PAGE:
The Splunk offices, located in San Francisco, Calif.
The Splunk offices, located in San Francisco, Calif. - 

Kai Ryssdal: Boy there's nothing the markets like more than a good initial public offering. Preferably some hot technology company, maybe a moble app or something -- profits optional, ideally with a CEO barely old enough to have a beer.

Sadly, that's not what we've got for you today. The best stock offering of the year is a company called Splunk. Yes, that's actually the name. Shares doubled when they went on sale yesterday. It's got nothing to do with social media. The CEO's been in the technology business longer than Mark Zuckerberg's been alive.

But Splunk may just be onto something. The dull and boring end of high tech -- what's starting to be called Big Data. Marketplace's Queena Kim reports.

Queena Kim: It's no secret that companies track everything we do these days: The movie tickets you buy, the restaurants we visit and where we shop for shoes. And they use all that data to sell us the "perfect" thing.

That's the idea, anyway.

Rebecca Lieb is a digital advertising analyst at the Altimeter Group. She says the reality is many companies are just drowning in data.

Rebecca Lieb: Thanks to the proliferation of mobile and social and all kinds of consumer profiles, it is impossible to manage or understand this vast collection of data without very large, complex technical solutions.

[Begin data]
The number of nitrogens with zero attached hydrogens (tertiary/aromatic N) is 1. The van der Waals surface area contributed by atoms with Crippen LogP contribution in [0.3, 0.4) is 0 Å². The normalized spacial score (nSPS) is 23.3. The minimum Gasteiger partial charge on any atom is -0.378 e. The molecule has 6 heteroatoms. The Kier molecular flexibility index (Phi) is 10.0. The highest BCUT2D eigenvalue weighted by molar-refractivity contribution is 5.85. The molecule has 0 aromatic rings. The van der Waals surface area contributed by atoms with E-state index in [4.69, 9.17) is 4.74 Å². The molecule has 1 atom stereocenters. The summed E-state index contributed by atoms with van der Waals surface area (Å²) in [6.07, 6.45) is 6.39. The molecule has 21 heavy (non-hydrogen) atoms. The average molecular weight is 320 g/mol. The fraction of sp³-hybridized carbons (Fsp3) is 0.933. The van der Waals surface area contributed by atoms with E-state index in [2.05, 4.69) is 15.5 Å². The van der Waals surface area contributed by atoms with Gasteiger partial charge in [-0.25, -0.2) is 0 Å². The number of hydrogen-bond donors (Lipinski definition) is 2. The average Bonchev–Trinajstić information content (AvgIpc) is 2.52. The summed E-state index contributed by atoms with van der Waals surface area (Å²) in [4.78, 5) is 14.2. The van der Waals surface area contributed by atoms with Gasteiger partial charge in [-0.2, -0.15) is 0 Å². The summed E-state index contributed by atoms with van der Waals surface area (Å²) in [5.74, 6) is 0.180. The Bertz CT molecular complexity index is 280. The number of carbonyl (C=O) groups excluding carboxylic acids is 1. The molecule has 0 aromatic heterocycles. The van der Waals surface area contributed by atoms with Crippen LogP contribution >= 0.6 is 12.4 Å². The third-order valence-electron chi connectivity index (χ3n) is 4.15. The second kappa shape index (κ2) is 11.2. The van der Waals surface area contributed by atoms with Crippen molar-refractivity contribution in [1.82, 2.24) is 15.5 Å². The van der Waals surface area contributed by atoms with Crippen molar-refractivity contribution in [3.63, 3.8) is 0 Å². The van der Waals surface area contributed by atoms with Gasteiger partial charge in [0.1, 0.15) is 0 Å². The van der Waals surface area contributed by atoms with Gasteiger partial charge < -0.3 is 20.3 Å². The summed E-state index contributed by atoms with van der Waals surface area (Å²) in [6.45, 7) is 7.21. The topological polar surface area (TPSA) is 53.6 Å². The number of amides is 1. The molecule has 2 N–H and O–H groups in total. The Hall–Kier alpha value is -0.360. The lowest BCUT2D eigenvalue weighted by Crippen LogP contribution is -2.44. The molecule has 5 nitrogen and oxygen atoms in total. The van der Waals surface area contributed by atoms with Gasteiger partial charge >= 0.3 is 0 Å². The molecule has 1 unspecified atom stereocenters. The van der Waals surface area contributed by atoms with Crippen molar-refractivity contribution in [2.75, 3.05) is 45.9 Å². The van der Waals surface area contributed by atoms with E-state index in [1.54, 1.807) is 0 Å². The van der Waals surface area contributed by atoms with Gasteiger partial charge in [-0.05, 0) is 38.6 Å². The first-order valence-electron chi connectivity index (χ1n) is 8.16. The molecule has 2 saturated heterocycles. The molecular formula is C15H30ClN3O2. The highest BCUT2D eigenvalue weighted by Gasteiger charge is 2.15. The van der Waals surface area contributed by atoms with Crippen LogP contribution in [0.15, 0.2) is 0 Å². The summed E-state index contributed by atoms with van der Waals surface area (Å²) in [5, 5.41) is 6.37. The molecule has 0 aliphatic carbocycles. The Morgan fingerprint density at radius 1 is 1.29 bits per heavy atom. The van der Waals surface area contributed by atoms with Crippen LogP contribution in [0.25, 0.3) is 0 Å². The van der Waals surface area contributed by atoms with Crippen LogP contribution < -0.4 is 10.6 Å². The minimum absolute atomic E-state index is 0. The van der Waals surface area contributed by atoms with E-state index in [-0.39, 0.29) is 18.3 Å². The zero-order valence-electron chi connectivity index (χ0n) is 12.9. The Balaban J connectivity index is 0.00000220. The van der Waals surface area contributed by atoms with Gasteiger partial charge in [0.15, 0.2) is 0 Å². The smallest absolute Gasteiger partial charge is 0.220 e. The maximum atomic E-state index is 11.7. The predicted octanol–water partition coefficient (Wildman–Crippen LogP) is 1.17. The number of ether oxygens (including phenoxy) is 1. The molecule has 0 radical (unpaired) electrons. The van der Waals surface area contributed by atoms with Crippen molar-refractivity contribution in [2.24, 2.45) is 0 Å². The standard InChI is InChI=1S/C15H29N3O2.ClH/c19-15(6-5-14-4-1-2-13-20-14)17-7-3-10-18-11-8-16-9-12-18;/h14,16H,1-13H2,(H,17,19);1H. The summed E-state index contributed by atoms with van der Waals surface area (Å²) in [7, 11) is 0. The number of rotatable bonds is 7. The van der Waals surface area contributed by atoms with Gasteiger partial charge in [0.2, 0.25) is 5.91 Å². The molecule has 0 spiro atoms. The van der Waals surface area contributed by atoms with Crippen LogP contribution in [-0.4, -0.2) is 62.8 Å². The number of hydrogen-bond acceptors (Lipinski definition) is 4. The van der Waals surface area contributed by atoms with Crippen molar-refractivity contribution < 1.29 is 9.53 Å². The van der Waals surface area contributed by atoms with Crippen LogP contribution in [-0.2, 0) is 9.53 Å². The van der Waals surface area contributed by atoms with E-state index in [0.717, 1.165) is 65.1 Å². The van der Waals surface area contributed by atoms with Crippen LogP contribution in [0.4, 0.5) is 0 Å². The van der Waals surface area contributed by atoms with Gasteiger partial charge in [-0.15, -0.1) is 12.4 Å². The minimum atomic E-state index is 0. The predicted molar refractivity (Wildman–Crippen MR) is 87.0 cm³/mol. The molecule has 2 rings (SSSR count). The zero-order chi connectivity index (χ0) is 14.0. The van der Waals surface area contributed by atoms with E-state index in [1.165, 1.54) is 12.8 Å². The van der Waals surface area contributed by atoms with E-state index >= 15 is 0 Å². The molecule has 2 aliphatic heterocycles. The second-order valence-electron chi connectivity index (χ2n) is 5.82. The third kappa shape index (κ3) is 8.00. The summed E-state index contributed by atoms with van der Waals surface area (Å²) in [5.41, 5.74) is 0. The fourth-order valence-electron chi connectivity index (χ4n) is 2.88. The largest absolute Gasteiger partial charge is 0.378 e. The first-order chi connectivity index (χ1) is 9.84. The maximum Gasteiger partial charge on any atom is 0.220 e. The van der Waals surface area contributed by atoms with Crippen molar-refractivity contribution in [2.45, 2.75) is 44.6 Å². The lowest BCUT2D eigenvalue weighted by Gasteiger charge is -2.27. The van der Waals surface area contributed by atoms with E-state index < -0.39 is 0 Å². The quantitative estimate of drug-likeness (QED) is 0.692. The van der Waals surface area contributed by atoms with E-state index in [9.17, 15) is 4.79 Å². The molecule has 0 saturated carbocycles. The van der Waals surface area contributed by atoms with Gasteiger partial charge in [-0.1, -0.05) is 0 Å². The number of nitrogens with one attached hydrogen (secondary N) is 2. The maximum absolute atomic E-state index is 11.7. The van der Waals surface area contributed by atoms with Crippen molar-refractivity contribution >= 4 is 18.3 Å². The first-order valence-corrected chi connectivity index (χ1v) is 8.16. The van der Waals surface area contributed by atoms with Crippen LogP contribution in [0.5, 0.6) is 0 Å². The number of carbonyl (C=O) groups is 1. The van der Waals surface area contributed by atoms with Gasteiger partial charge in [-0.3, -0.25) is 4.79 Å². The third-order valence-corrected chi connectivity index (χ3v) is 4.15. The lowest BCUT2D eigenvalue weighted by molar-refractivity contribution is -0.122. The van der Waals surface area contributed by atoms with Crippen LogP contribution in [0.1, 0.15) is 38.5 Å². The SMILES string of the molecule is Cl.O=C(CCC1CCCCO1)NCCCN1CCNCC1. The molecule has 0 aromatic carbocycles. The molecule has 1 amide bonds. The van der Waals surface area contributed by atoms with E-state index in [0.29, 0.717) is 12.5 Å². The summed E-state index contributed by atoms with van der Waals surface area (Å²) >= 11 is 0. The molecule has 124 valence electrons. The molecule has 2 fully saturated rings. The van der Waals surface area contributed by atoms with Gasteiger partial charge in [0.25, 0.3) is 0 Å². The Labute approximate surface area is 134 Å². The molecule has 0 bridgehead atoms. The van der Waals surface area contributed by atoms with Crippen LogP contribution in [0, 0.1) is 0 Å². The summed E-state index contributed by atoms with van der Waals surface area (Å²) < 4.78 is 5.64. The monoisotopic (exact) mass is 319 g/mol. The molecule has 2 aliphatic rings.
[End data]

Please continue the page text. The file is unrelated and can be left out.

And that's where companies like Splunk comes in they analyze what's known as Big Data to make it easier for companies to use. Splunk helps gaming companies like Zynga understand how people play its games.

Michael Chui follows "Big Data" for McKinsey Global Institute. He says it's not just data gatherers like Facebook and Google that need "big data" services, more and more -- the smaller companies need them too.

Michael Chui: The average company with over 1,000 employees in the United States has more data available to it that exists in the entire Library of Congress.

Startups like Splunk are putting Big Data on the radar but that could change, says Heidi Messer, who runs a big data company in New York.

Heidi Messer: My prediction is that nobody is going to be talk about big data because it's just going to be the way you do business.

I'm Queena Kim for Marketplace.

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